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HOn30 Electric Boxcabs
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 Posted: Sat Mar 28th, 2015 02:03 am
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Bernd
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Here's a little something I've been working on for my "to be" quarry line. A quartet of electric boxcabs.

Pants Up.



Still need to add handrails, foot boards, and the rest of the Sargent couplers. Then it's off to paint and then add the glazing. Pants are for looks only. These might be battery powered and radio controlled. Time will tell.

Bernd

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 Posted: Sat Mar 28th, 2015 02:19 am
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George W
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Wow, those are very cool. What is the chassis they are built on?
Looking to build some kind of odd engine for my project



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 Posted: Sat Mar 28th, 2015 02:38 am
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Bernd
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And another little project. An HOn30 railtruck.

 

The truck with motor and gearbox.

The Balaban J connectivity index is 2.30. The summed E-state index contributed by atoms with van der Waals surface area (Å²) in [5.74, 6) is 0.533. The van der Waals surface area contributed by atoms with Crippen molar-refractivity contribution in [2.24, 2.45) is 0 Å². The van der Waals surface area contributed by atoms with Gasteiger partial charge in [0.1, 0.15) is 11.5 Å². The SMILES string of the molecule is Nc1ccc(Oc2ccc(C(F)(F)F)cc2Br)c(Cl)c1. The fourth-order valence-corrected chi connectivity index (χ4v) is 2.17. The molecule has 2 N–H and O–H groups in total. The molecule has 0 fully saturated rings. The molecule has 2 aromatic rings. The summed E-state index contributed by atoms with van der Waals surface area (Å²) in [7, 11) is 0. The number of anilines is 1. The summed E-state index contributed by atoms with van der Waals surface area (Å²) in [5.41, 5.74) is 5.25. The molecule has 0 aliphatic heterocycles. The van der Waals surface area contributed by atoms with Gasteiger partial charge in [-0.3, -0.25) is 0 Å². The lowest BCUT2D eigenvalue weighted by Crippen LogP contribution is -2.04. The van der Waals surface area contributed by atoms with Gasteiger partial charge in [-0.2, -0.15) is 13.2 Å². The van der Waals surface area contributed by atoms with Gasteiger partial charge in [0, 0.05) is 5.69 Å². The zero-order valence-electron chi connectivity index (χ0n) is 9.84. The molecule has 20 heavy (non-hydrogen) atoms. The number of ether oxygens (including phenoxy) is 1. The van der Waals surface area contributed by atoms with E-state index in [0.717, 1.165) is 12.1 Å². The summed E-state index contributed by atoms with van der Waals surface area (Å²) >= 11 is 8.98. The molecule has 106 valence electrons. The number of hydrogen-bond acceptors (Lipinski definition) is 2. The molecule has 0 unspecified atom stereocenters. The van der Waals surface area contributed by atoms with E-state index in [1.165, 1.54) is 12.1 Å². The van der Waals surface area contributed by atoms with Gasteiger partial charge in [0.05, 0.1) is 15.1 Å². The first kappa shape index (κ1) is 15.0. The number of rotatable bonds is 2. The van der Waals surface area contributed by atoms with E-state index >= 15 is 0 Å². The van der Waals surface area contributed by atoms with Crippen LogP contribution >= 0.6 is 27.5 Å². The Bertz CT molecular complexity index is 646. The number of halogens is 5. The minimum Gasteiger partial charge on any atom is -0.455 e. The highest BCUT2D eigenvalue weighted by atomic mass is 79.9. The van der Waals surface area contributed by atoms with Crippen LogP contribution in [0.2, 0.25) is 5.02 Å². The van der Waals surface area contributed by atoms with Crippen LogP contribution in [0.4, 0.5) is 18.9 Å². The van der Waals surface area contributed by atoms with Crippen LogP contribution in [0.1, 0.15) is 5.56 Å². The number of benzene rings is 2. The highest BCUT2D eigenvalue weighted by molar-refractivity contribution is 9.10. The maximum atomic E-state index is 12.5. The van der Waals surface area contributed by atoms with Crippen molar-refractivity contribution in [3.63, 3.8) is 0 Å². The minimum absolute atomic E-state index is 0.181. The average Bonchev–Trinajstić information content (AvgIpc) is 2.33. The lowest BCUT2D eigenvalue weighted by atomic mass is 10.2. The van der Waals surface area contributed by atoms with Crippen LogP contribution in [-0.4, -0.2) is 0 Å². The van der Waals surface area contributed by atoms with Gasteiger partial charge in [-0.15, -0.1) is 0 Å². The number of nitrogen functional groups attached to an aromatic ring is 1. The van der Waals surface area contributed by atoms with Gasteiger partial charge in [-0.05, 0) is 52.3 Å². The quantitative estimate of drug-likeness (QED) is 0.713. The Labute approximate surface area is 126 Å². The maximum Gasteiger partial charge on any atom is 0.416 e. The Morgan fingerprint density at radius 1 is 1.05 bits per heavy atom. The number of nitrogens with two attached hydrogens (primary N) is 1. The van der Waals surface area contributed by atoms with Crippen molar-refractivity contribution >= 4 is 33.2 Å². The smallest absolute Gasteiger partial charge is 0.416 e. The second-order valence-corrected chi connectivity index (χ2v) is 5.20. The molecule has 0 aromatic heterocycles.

The rubber band drive.



Developing the trailer chassis.



Completed brass chassis.



The trailer body made from .020" styrene with battens glued on to make it look like individual panels.



Start of the truck box on the tractor frame.



Windows and top added.



Other side.



Utility door added.



Handrails and wire battens added.



Two Li-Po batteries for power.



And this is where they came from. The copter was a free-be.



Here's a video of the truck without trailer running on 1 Li-Po battery. With a fully charged battery the truck ran for a little over 6 hours. The motor is a 6 volt running through a high reduction gearbox.

https://www.youtube.com/watch?v=fl9SpuuhniA


Bernd

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 Posted: Sat Mar 28th, 2015 02:39 am
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Bernd
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George W wrote: Wow, those are very cool. What is the chassis they are built on?
Looking to build some kind of odd engine for my project